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Retaliating against media reports of civilian deaths at the hands of the Malian Armed Forces, authorities there have ordered French public broadcasters RFI and its sister TV station France 24 off the air.

News reports of military abuses were without merit, the ruling junta charged. They dismissed a report by RFI about summary executions and looting by Malian soldiers and the Russian security personnel now accompanying them on their operations against terrorists in Mali.

The abuses had been documented in a report by the NGO Human Rights Watch and by the head of the United Nations rights commission Michelle Bachelet and rights group Human Rights Watch.

Limits on press freedom are ever more widespread on the continent. In Uganda, two journalists are being held since a raid on their office on March 10 on charges of “cyber-stalking“ President Yoweri Museveni and for “offensive communication.” Seven colleagues were also arrested in the same raid but have since been released. 

The detained journalists are Norman Tumuhimbise, executive director of Alternative Digitalk TV, an online TV channel critical of the government; and Farida Bikobere, a presenter. A court has ordered them detained provisionally in Luzira high security prison in Kampala until March 21, when a bail application is to be considered.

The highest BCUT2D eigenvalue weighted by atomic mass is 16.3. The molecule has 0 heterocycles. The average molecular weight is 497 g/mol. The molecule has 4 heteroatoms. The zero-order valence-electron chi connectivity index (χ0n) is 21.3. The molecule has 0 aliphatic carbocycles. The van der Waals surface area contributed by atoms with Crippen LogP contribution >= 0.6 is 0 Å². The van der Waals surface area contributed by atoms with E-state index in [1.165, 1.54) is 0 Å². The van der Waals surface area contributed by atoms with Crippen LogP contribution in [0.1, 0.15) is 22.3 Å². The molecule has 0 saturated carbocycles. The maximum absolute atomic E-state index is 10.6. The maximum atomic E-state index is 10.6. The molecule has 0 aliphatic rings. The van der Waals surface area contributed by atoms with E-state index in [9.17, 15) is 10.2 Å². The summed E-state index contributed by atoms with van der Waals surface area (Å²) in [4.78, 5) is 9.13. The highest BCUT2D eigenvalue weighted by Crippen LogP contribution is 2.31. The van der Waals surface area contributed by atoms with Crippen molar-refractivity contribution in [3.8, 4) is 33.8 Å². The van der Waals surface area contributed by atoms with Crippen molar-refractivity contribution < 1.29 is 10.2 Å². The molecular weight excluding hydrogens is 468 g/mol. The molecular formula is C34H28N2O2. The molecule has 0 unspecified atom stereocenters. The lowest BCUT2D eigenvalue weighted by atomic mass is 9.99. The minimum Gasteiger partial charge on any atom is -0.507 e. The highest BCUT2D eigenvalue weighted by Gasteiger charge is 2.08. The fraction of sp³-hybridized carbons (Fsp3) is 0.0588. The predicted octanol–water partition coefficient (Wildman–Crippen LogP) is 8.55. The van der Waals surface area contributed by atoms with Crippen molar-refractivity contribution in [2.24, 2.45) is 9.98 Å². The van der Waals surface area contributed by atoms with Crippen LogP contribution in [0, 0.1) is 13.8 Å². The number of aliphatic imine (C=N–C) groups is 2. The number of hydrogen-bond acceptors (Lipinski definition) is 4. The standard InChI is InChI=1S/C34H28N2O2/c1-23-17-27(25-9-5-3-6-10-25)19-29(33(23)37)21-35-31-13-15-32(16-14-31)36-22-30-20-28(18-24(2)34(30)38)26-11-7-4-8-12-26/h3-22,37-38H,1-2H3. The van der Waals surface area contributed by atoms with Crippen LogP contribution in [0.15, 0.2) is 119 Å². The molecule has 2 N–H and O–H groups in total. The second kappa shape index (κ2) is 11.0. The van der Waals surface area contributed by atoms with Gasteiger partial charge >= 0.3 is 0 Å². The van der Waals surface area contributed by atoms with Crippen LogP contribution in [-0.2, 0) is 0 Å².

The two were accused of publicizing new books by Tumuhimbise, scheduled for release March 30, that take a critical look at Museveni’s policies since he became president in 1986.

“Write a book critical of the president, and you’re treated like a suspected terrorist,” said Arnaud Froger, the head of Reporters Without Borders (RSF) Africa desk. “The prolonged detention of these two journalists, who are still in prison, is as serious as it is unjustified. We call for the charges to be dropped and for their immediate release.” 

As the world prepares to celebrate World Press Freedom Day on May 3, where does the continent stand?

“In almost half of the continent, the press freedom situation remains worrying; information is often blocked; either partially or completely. There are restrictions to prevent journalists from doing their job properly and in the worst cases journalists are intimidated, assaulted, sometimes arbitrarily arrested, or even killed,” Froger said.

More than thirty reporters have lost their lives in Africa in the last five years. In the DRC, Nigeria and Somalia more than a hundred cases of abuse against journalists are reported every year.

Among the best-performing countries in Africa were Namibia and Ghana. The Seychelles and Burundi are also progressing in the right direction, said RSF.

The NY-based Committee to Protect Journalists names Angola, Zimbabwe, Cameroon, and Sierra Leone for repressing press freedom. An abduction in South Sudan and an attack on journalist Franklin Doloquee during a live broadcast in Liberia have also been cited.

And in the recent Freedom in the World 2022 Report, authorities in Eswatini and Zimbabwe are “strangling the media,” according to The Media Institute of Southern Africa.

“One of the global objectives that Africa could set for itself,” said RSF Froger, “is to ensure that it is no longer permitted to imprison journalists simply for alleged press offenses.” 

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